A case series of overlapped DM with histopathological evaluation [4] reported that peripheral overlapping DMs did not cause a significant detachment owing to the fibrous scar tissue made between host and donor DM interface in case the whole DM was not scraped. Conversely, DM detachment happened when only the posterior part of DM was scraped. Therefore, it is recommended that descemetorhexis be performed thoroughly, preferably by filling the anterior chamber with air bubbles using trypan blue dye to obtain good visibility of remnant DM structures. However, in case DM is attached too firmly to be removed because unnecessary damage to the posterior stroma also causes unexpected haziness in the posterior stroma-DM interface, it is recommended to try to attach the healthy DM over the remnant DM rather than attempt excessive descemetorhexis. Furthermore, in case graft detachment would be expected due to remaining DM, providing a full air filling or long gas retention after inferior iridotomy and maintaining a supine position for more than 60 to 120 minutes would be suggested to minimize graft detachment.

Acknowledgements

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Notes

Conflicts of Interest

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Funding

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References

1. Alio Del Barrio JL, Bhogal M, Ang M, et al. Corneal transplantation after failed grafts: options and outcomes. Surv Ophthalmol 2021;66:20-40.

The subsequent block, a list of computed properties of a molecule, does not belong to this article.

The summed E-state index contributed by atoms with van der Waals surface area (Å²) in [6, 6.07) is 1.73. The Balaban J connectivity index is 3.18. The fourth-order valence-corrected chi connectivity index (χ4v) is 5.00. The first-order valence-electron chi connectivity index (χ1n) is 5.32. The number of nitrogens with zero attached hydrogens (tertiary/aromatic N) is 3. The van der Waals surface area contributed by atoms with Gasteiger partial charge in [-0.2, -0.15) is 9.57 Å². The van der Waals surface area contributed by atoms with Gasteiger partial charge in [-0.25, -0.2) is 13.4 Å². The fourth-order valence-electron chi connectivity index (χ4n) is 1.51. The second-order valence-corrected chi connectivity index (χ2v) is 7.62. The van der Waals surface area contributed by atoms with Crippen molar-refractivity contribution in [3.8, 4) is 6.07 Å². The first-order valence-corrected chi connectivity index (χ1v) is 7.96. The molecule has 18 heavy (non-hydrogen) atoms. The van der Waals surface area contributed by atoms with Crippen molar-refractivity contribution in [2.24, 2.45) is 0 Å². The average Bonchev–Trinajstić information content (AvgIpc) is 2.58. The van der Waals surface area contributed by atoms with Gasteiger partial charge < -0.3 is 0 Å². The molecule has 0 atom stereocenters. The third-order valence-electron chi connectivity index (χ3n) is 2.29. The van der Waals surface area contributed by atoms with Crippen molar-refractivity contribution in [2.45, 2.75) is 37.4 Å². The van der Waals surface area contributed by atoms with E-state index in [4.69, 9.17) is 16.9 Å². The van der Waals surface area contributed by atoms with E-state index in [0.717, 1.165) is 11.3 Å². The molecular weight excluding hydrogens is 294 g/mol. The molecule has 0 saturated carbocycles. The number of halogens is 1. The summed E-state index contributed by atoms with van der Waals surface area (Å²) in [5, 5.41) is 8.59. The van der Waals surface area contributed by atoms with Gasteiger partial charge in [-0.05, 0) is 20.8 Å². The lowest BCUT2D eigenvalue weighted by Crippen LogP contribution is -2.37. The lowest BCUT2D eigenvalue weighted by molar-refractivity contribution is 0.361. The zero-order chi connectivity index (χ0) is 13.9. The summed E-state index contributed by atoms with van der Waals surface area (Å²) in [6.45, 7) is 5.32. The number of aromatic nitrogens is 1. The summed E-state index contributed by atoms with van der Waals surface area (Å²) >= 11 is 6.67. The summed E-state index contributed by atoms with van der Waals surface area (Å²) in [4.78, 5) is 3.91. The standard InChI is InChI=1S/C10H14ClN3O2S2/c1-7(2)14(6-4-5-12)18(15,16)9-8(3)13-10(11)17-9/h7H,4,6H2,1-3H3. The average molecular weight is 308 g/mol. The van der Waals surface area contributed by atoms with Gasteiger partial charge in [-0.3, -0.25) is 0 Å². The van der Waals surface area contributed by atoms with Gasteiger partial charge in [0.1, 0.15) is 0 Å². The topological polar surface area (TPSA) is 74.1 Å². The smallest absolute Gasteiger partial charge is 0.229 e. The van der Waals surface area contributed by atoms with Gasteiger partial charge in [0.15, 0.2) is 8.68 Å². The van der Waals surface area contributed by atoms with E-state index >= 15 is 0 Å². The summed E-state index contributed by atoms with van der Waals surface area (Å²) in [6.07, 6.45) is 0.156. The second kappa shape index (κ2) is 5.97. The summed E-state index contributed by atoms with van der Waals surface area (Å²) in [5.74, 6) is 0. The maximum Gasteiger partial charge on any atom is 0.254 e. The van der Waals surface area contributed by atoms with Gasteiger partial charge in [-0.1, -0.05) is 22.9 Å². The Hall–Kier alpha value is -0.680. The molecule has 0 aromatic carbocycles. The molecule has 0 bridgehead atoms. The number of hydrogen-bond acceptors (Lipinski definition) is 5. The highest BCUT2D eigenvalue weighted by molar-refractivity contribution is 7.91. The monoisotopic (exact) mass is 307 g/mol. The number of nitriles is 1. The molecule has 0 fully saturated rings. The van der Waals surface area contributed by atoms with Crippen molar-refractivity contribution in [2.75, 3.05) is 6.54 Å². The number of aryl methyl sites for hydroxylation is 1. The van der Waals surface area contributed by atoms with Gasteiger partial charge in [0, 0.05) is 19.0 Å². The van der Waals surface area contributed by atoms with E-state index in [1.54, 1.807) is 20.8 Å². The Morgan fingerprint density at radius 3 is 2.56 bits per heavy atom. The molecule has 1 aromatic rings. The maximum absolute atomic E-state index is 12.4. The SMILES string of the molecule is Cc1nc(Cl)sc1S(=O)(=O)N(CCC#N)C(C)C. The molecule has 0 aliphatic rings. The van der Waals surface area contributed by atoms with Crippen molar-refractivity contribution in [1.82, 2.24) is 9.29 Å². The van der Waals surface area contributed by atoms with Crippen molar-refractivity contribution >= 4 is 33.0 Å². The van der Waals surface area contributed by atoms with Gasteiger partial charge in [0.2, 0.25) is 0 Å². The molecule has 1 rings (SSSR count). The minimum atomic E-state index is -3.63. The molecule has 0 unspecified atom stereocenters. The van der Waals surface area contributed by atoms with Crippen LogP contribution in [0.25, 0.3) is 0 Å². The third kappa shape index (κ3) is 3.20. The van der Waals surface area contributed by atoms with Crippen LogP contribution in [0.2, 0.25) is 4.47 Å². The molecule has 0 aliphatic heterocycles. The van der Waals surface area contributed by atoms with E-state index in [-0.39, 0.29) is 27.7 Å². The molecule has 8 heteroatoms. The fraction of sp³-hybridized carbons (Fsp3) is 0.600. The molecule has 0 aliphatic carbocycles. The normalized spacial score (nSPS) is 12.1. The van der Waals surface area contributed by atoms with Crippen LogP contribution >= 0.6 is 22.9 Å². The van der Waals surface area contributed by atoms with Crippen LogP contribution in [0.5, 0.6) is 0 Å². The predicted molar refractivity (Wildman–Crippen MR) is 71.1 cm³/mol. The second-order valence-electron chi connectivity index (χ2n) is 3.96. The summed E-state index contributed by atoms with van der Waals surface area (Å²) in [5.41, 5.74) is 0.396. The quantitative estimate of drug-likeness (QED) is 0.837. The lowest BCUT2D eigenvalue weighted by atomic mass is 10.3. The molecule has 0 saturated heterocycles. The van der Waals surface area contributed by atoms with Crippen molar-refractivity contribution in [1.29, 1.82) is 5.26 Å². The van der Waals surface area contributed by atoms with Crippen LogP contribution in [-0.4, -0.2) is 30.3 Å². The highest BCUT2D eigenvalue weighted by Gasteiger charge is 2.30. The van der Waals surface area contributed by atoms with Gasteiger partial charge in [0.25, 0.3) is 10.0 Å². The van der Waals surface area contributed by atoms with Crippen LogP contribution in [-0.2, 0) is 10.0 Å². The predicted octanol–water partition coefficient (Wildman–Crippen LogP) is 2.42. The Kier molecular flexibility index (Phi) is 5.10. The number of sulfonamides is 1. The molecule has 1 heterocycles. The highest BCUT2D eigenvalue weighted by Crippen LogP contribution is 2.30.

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2. Agha B, Shajari M, Slavik-Lencova A, et al. Functional outcome of repeat Descemet membrane endothelial keratoplasty (DMEK) for corneal decompensation following graft failure after primary DMEK. Clin Ophthalmol 2019;13:477-82.
pmid pmc
3. Baydoun L, van Dijk K, Dapena I, et al. Repeat Descemet membrane endothelial keratoplasty after complicated primary Descemet membrane endothelial keratoplasty. Ophthalmology 2015;122:8-16.
crossref pmid
4. Muller TM, Verdijk RM, Lavy I, et al. Histopathologic features of Descemet membrane endothelial keratoplasty graft remnants, folds, and detachments. Ophthalmology 2016;123:2489-97.
crossref pmid

Fig. 1
Preoperative and postoperative photography of slit-lamp examinations. (A) At initial presentation, diffuse corneal edema with focal thick opacity is identified inferiorly (asterisk). (B) Anterior-segment optical coherence tomography (AS-OCT) image at 2 weeks after surgery. Descemet membrane (DM) detachment is observed around the residual DM (arrows). Due to the function of endothelial cells of residual DM, only minimal increase in corneal thickness is observed despite DM detachment (asterisk). (C) On the AS-OCT image at postoperative 6 weeks, DM detachment has completely disappeared, but thickening and tiny fold of DM are observed due to the overlap of the two layers of DM (arrows). (D) At 5 months postoperatively, the DM detachment completely disappears, but the remaining DM border is observed on slit-lamp microscopy (arrowheads). (E-G) Scheimpflug images show still minimal elevation of the posterior corneal surface at the inferior half area at 5 months. D = diopters; OD = right eye; T = temporal; N = nasal; BFS = best fit sphere.